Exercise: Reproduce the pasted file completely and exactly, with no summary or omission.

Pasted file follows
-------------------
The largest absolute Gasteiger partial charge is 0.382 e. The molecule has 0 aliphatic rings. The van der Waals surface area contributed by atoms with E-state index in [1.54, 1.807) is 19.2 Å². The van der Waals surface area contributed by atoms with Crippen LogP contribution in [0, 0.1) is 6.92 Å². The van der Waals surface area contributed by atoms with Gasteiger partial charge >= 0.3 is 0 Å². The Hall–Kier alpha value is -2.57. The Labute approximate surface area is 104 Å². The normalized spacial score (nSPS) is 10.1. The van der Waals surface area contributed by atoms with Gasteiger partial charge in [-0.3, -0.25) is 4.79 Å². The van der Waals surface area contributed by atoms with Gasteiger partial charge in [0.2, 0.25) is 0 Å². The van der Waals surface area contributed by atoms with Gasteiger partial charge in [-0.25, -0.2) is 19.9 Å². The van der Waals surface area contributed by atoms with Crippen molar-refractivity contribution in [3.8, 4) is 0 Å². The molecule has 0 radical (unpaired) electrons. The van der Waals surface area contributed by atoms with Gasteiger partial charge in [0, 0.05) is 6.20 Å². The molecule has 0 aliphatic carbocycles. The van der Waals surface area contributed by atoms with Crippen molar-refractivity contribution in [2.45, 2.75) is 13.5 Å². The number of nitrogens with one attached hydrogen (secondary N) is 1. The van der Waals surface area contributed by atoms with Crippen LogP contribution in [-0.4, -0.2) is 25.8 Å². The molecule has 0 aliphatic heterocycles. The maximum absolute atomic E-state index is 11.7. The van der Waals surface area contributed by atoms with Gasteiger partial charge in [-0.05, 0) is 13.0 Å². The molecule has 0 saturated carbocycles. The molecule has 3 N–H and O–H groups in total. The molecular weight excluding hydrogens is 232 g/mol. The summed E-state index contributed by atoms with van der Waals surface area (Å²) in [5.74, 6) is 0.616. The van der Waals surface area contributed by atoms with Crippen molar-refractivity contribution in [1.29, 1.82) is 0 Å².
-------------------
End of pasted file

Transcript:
The largest absolute Gasteiger partial charge is 0.382 e. The molecule has 0 aliphatic rings. The van der Waals surface area contributed by atoms with E-state index in [1.54, 1.807) is 19.2 Å². The van der Waals surface area contributed by atoms with Crippen LogP contribution in [0, 0.1) is 6.92 Å². The van der Waals surface area contributed by atoms with Gasteiger partial charge >= 0.3 is 0 Å². The Hall–Kier alpha value is -2.57. The Labute approximate surface area is 104 Å². The normalized spacial score (nSPS) is 10.1. The van der Waals surface area contributed by atoms with Gasteiger partial charge in [-0.3, -0.25) is 4.79 Å². The van der Waals surface area contributed by atoms with Gasteiger partial charge in [0.2, 0.25) is 0 Å². The van der Waals surface area contributed by atoms with Gasteiger partial charge in [-0.25, -0.2) is 19.9 Å². The van der Waals surface area contributed by atoms with Crippen molar-refractivity contribution in [3.8, 4) is 0 Å². The molecule has 0 radical (unpaired) electrons. The van der Waals surface area contributed by atoms with Gasteiger partial charge in [0, 0.05) is 6.20 Å². The molecule has 0 aliphatic carbocycles. The van der Waals surface area contributed by atoms with Crippen molar-refractivity contribution in [2.45, 2.75) is 13.5 Å². The number of nitrogens with one attached hydrogen (secondary N) is 1. The van der Waals surface area contributed by atoms with Crippen LogP contribution in [-0.4, -0.2) is 25.8 Å². The molecule has 0 aliphatic heterocycles. The maximum absolute atomic E-state index is 11.7. The van der Waals surface area contributed by atoms with Gasteiger partial charge in [-0.05, 0) is 13.0 Å². The molecule has 0 saturated carbocycles. The molecule has 3 N–H and O–H groups in total. The molecular weight excluding hydrogens is 232 g/mol. The summed E-state index contributed by atoms with van der Waals surface area (Å²) in [5.74, 6) is 0.616. The van der Waals surface area contributed by atoms with Crippen molar-refractivity contribution in [1.29, 1.82) is 0 Å².